There is an incredible variety of dog breeds today, with new ones emerging every year. In fact, it's estimated that there are around 800 breeds of dog, though only 150 of these are really widespread throughout the world.
DNA testing shows that dogs evolved from wolves around 15,000 years ago after humans began selectively breeding them. Today, there is probably no other type of animal on the planet that is so diverse in terms of appearance while still remaining a single species.
One dog breed can look totally different from another dog breed in different parts of the world - just compare a Chihuahua to a Great Dane, for example.
So why should any of this matter to any owner?
Because, besides coming in wildly different shapes and sizes, dogs also have equally diverse skills and temperaments, due to the aforementioned centuries of human-controlled breeding and selection. Their health requirements and vulnerabilities vary from breed to breed as well. These factors should play a significant part when you're choosing the right dog breed for you.
Generally, each dog breed will fall into one of several functional categories:
1. Companion dog
This type of dog was not bred for work or utility, but to act as a companion. While members of almost any dog breed can act as companions, it is generally accepted that the smaller, toy breeds are the most representative of this category, since they were specifically bred to carry out this particular function.
Popular dogs of this type include the Pomeranian, the Chihuahua, and the Pekingese.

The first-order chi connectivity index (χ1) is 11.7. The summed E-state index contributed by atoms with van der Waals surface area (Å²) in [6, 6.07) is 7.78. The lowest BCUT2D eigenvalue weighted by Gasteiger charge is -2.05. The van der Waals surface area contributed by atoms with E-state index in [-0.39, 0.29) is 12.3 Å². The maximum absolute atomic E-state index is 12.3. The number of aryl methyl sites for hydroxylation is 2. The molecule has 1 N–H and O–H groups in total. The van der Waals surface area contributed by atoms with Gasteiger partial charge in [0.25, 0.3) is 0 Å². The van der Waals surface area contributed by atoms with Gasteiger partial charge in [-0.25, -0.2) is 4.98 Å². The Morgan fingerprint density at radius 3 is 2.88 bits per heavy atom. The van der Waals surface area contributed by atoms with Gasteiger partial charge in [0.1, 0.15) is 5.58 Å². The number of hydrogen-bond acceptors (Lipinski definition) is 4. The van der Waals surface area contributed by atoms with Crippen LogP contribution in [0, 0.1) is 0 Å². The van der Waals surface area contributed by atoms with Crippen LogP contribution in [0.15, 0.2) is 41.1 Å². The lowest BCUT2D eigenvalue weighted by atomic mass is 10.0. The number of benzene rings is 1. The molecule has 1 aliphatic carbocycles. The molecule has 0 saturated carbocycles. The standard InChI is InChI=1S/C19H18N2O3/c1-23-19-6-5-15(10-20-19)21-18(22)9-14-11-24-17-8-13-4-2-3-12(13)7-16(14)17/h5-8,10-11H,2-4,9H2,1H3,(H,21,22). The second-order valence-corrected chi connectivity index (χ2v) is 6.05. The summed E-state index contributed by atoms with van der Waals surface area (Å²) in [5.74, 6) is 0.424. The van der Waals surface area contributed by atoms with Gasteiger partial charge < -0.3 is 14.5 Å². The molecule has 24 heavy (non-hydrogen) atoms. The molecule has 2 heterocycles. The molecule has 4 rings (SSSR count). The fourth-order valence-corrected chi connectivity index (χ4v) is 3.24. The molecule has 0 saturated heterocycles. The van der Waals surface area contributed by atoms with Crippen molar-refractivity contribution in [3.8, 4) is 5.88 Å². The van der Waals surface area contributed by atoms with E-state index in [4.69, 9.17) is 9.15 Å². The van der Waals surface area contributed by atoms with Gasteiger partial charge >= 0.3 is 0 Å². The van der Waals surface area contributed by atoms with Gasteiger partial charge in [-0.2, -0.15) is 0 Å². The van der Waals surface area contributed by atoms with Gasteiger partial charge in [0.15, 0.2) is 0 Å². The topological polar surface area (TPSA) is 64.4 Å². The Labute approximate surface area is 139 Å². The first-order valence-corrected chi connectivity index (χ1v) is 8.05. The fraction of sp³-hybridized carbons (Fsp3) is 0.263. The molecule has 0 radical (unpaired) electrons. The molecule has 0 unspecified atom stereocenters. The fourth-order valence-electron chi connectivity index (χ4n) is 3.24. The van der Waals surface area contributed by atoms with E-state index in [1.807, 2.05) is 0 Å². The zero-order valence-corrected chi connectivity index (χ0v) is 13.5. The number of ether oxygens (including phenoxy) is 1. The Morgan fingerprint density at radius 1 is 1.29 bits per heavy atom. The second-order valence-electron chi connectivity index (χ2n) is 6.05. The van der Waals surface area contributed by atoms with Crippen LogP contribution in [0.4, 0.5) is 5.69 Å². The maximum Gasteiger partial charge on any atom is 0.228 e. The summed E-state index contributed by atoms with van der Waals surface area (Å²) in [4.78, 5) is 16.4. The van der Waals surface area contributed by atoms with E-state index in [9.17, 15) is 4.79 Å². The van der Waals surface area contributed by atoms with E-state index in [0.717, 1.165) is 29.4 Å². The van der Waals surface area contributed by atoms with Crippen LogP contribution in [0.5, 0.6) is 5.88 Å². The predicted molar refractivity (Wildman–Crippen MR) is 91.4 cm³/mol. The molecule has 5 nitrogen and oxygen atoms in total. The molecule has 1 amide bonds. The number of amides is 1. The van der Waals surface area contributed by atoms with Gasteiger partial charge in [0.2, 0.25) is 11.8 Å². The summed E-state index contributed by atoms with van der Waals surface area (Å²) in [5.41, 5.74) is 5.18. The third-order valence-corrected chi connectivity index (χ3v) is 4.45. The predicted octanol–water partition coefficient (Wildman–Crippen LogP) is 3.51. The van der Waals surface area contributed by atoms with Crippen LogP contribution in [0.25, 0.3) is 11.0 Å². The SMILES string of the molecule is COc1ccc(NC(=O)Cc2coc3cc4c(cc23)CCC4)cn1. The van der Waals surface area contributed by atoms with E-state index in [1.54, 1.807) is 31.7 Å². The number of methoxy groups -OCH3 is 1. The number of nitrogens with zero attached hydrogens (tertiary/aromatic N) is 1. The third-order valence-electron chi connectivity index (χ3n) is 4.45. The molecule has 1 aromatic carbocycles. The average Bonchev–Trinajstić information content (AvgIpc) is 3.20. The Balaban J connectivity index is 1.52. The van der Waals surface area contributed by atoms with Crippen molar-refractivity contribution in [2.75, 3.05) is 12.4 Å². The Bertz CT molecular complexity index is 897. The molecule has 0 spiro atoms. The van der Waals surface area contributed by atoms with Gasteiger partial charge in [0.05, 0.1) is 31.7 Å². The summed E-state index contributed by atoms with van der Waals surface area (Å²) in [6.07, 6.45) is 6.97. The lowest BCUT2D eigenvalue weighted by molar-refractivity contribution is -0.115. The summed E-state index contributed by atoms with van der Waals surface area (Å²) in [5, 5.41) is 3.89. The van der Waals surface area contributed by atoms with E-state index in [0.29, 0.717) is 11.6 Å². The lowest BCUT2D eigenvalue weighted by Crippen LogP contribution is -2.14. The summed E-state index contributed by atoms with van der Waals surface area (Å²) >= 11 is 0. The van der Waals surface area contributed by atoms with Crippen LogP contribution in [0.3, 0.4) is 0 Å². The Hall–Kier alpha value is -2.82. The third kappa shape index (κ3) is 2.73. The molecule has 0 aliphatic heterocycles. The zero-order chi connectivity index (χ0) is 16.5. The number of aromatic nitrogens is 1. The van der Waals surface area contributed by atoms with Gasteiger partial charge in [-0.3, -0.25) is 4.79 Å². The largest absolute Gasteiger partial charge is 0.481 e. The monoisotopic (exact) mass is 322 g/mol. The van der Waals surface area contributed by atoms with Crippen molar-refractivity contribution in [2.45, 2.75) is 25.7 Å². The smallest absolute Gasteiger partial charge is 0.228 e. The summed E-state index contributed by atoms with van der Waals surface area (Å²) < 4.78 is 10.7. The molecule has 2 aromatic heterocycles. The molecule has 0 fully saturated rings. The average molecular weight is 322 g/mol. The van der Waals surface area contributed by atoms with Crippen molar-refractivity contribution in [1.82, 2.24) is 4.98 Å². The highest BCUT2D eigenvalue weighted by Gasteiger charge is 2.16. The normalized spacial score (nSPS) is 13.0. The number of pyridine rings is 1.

2. Guard dog
A dog breed that falls into this category has been specifically developed to guard against unexpected or unwanted people and animals.
A watch dog barks to alert its owner to an intruder's presence; a guard dog goes further by attacking or restraining the intruder. Famous exponents of this category include the German Shepherd, the Doberman Pinscher, the American Bulldog, and the Bull Mastiff.
3. Hunting dog
These breeds were created to aid during hunting. The category can be further divided into these subtypes: hounds (sighthounds and scenthounds), terriers (for vermin and small mammals), gun dogs (retrievers, flushing spaniels, pointing breeds) and cur type dogs (for boars and raccoons).
Popular hunting breeds include the English Cocker Spaniel, the Whippet, the Golden Retriever, the Beagle, and the Scottish Terrier.
4. Herding dog
Also known as stock dogs, this category includes some of the most intelligent breeds. A dog breed of this type serves as a pastoral aid, herding sheep, cattle, and other livestock. They are well-known for their ability to be trained to respond to whistles or spoken commands.
Various breeds have been independently developed around the world, through the centuries. Some famous examples include the Border Collie, the Cardigan Welsh Corgi, and the Bouvier des Flandres.
5. Sled dog
These breeds, also known as sledge dogs or sleightman dogs, are used for transportation, capable of pulling sleds over vast expanses of snow or ice. They are renowned for their extreme endurance and speed.
Well-known examples include the Siberian Husky, the Alaskan Malamute, and the Samoyed.
As you can see, there is a huge amount of variety in this single species. When selecting a dog, do some research about the breed's temperament and overall health outlook.
In general, larger breeds tend to be especially prone to hip dysplasia, while small dogs tend to suffer from knee cap dislocation.
Dog breeds with deep chests, including Basset Hounds, Labrador Retrievers, and Great Danes, tend to be susceptible to bloat. Meanwhile, dogs with "snub" faces (brachycephalic breeds) such as the Pug, the Pekingese, the Shih-Tzu, and the Bulldog, are prone to problems with their breathing and eyelids, susceptibility to heat stress, and dental problems.
Take everything into consideration when choosing your pet, and don't just go on looks alone. Knowing the unique traits of your dog's breed will better prepare you for a fulfilling and happy life with your chosen companion.